Encouragement Is Better Than Praise

Many parents feel that praising their child is good parenting – the sign of an involved, caring mom or dad.
But praise can undermine a child’s well-being and interfere with her sense of self-worth and resilience. Instead, encouragement is better. Consider the differences.

Praise is usually given for accomplishment or success. What happens when your child doesn’t get the best grade or his team loses?

Children may actually learn that what they do is more important than who they are. Or that we parents are counting on them to make us happy and proud.

Children may actually start to work for the “reward” of praise.

When they lose or get a bad grade, they may feel disappointed in themselves because they don’t believe they measure up.

How many adults are still trying to please others to get that affirmation, rather than looking inside themselves for happiness?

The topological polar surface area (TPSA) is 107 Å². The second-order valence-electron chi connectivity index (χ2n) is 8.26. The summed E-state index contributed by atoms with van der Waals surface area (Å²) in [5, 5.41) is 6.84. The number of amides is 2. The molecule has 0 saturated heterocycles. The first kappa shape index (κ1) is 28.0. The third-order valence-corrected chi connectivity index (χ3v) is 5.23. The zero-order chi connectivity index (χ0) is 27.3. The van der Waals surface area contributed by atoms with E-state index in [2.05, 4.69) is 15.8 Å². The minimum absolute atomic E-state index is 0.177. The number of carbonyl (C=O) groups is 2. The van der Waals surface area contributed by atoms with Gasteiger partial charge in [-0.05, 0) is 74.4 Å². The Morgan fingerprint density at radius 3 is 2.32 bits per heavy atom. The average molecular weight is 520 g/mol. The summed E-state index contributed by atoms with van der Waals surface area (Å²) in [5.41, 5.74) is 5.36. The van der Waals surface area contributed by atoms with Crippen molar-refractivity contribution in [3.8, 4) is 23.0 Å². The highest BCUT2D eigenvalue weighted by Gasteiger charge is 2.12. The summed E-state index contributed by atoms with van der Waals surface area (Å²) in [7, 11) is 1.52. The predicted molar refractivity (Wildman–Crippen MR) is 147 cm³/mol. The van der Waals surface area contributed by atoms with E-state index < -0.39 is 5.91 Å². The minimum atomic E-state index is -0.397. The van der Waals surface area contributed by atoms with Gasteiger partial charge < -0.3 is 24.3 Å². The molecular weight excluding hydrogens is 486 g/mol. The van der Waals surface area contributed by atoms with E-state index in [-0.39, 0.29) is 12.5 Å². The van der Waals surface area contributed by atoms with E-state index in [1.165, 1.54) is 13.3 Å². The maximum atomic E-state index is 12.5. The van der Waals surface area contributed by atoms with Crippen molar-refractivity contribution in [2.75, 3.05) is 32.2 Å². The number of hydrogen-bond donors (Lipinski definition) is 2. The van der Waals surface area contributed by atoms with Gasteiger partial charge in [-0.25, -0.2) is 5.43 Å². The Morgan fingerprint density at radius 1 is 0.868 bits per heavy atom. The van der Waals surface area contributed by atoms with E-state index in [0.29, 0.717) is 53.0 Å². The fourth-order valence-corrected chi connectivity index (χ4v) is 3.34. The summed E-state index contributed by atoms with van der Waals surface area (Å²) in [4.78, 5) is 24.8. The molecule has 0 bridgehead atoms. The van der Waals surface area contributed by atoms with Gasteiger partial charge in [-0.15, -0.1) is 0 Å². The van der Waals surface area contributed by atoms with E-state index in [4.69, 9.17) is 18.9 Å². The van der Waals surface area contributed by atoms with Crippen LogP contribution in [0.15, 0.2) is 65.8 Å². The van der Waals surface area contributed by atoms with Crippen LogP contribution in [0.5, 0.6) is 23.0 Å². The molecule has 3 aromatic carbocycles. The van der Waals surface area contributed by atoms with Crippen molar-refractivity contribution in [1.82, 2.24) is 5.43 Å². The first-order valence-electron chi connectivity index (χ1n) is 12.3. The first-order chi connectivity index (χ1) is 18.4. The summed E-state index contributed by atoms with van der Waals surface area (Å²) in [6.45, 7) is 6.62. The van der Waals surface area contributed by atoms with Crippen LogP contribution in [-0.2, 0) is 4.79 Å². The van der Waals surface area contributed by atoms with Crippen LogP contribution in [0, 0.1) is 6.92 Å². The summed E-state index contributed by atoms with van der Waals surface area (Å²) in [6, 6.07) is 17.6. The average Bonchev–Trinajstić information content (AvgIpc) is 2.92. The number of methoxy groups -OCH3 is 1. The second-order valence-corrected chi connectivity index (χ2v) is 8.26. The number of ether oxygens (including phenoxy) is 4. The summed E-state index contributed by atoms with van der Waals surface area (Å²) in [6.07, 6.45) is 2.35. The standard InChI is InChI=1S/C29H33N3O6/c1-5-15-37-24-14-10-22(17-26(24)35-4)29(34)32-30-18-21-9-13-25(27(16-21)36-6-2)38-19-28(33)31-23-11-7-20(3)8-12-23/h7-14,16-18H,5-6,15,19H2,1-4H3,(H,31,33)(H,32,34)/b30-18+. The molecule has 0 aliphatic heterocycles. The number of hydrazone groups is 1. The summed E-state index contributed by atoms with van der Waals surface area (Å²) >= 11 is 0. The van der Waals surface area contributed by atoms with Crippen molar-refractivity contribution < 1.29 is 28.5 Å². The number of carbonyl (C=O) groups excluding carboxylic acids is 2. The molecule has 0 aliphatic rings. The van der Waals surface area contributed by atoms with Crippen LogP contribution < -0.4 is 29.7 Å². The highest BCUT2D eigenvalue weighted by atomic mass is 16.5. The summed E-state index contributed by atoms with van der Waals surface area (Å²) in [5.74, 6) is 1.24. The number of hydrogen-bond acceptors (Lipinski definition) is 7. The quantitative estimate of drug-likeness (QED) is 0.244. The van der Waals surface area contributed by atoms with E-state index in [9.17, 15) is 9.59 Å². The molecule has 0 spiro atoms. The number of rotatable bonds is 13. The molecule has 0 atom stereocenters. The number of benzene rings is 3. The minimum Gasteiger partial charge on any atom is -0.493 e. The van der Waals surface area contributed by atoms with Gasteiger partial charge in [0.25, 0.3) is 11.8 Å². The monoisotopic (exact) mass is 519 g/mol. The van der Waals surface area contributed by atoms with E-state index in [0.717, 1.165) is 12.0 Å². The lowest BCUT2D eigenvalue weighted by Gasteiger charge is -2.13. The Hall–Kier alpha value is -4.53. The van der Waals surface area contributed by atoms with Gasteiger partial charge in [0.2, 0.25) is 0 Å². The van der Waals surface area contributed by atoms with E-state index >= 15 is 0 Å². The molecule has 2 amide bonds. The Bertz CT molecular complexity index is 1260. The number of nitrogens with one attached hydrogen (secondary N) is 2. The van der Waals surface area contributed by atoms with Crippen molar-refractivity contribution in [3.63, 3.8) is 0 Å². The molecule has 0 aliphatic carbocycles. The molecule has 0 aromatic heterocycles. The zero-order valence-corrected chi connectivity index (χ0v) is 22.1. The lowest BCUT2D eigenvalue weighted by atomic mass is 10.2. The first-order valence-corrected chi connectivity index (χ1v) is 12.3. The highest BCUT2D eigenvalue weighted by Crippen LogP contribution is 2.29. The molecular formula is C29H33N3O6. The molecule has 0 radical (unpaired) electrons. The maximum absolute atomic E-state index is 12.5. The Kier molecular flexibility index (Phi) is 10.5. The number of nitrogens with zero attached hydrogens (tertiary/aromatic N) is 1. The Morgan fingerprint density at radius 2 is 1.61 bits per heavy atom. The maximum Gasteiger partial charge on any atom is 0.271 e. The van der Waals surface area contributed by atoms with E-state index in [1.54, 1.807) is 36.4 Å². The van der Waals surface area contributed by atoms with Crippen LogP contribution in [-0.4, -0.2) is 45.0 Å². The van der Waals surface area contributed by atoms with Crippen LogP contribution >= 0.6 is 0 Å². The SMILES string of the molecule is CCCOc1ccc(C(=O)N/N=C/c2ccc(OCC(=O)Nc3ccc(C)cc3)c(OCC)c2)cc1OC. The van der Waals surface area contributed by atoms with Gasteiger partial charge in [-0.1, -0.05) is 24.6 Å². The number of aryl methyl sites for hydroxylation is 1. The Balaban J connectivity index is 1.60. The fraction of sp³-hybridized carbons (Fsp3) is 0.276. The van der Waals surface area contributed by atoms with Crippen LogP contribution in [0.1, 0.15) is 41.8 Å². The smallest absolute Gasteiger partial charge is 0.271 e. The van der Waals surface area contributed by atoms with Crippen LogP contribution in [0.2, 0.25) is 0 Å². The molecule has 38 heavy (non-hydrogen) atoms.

The next time you are proud of your child’s work, keep these suggestions in mind.

Be specific.
“The table got set much faster with your help. Thank you!”
“You noticed I needed help with the groceries and you came right out.”

Focus on the process rather than the outcome.
“I noticed you used reds and yellows in your painting.”
“You looked like you were having such fun!”
“You really stuck together as a team!”
“I saw you helping Sam with his pitches. He seemed to appreciate it!”

Focus on qualities of character rather than results.
“You didn’t quit. You just kept trying. That’s really important!”
“You were honest.”
“I respect your sense of loyalty to your friends.”
“That was a tremendous effort. I see how dedicated you are to this.”

It seems like a little thing, but the words you choose can create confidence or fear, independence or dependence, or can help a child to look inside himself for motivation rather than outside.

To learn more, check out workshops and classes, or call Growing Peaceful Families at 859-333-3053.